Hollywood Secrets Help Professional Speakers

Over 100 attendees at Saturday’s meeting of Northern California Chapter of the National Speakers Association heard the benefits of taking a Hollywood approach to writing and delivering presentations in order to elicit emotion in an audience.

FrippHall of Fame keynote speaker and executive speech coach Patricia Fripp joined forces with Hollywood story expert (and Will Smith’s script consultant) Michael Hauge.

Fripp is the founder of our Chapter and a leading authority in the world of professional speaking.

Michael HaugeHauge is a story and script consultant, author and lecturer who works with writers and filmmakers on their screenplays, novels, movies and television projects. He has coached writers, producers, stars and directors on projects for Will Smith, Julia Roberts, Jennifer Lopez, Kirsten Dunst, Charlize Theron and Morgan Freeman, as well as for every major studio and network.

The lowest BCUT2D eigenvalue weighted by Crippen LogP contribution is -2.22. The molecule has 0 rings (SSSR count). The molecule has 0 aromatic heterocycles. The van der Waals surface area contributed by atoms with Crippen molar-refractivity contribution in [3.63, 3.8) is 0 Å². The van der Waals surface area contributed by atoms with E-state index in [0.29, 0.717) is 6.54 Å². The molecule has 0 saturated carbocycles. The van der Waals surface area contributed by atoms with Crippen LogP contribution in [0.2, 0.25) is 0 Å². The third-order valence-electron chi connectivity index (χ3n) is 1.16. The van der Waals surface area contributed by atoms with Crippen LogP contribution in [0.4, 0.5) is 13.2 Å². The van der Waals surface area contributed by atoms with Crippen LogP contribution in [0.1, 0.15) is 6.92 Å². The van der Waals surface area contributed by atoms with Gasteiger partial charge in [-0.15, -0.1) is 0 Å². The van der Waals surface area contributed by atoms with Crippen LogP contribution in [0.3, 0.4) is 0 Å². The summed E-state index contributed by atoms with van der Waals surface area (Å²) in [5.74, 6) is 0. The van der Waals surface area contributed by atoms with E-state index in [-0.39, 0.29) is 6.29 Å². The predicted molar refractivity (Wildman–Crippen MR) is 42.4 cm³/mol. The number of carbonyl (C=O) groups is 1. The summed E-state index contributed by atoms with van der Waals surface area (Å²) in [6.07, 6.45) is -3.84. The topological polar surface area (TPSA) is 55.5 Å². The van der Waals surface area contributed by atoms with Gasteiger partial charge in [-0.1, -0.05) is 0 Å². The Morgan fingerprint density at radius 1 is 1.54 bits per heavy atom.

Michael also works extensively with Hollywood executives, producers, agents and managers, helping them sharpen their story and development skills, and improving their companies’ abilities to recognize powerful material, employ advanced principles of structure, character arc and theme, skillfully communicate a story’s strengths and weaknesses, and work effectively with writers to achieve a commercially successful screenplay. His skills and experience were immediately applicable to the professional speakers and speechwriters in the room on Saturday.

Fripp introduced the program by saying it is difficult to be creative in isolation, hence the collaboration between her and Michael that enables their creativity to flourish. She stated that to ensure your audience remembers your presentation you must present information in a way that it connects with them by following a basic story outline formula: When? Where? Who? What Happened?

Michale Hauge elaborated on this by outlining:

The 10 Essential Elements of Every Great Story